Speech pathologist heads to India to help underprivileged children with cerebal palsy


Speech pathologist Kirsty Pitcher
Speech pathologist Kirsty Pitcher

IT has been a long-held dream for speech pathologist Kirsty Pitcher to help under-privileged children in developing countries.

The 24-year-old works at the Canning Vale Ability Centre with children with disabilities, mostly those with cerebral palsy and hopes her passion for the role will help when she leaves for India next month.

Joining a contingent of eight allied health professionals from WA, Ms Pitcher will go to West Bengal to work two weeks with orphans at the Anandaniketan shelter in the town of Katwa with not-for-profit Australian group Equal Health.

Working with a community that aids 350 adults and children with intellectual disabilities, Ms Pitcher said she hoped to better understand how to deal with children and adults who had swallowing difficulties – a condition known as Dysphagia – a common symptom for people with cerebral palsy that affects their ability to eat safely.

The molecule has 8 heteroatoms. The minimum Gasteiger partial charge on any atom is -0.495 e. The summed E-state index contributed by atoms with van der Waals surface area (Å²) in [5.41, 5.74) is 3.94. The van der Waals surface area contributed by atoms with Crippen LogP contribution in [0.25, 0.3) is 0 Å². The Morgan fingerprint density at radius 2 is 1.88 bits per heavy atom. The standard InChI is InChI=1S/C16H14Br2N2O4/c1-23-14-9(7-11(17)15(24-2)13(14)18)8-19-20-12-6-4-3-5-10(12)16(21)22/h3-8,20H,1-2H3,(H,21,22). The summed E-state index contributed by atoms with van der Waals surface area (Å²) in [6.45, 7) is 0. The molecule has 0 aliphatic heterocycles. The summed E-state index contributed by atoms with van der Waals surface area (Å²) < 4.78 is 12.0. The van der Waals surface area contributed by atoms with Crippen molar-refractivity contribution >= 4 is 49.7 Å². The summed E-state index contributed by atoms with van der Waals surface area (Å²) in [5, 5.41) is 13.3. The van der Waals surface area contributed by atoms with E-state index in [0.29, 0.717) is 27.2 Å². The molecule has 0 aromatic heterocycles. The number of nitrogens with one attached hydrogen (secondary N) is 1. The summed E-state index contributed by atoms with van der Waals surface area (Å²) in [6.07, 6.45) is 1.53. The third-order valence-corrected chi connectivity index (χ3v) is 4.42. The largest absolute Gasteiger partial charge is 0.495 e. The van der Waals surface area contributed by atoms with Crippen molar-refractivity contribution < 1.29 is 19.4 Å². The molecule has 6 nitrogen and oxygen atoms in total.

The trip has been a long-held dream for Ms Pitcher, but she said she was under no illusions that where she was going and what she will find when she gets there will be very different from life in Perth.

“There’s no doubt the health workers and carers at the Anandaniketan centre where we will be working do the best they can under very difficult circumstances,” she said.

“But we’ve been told to prepare ourselves for a challenging environment. I can only hope that the skills I take and the ideas I have will help this community long after the two weeks we’re there.”

The trip to Anandaniketan will be the first in two years by Equal Health, with last year’s postponed due to security concerns.

As a result Kirsty has been told to prepare herself for the overwhelmingly warm greeting from the children in particular.

“I know this will be an emotionally life-changing experience and I’m sure I will struggle with how unfair life is for the kids and adults at Anandaniketan,” she said.

“I also know even before I go that I will want to go back again and keep doing everything I can to make a difference, however small.”

“I know it’s going to be tough but I think the hardest part will come at the end when we have to say goodbye.”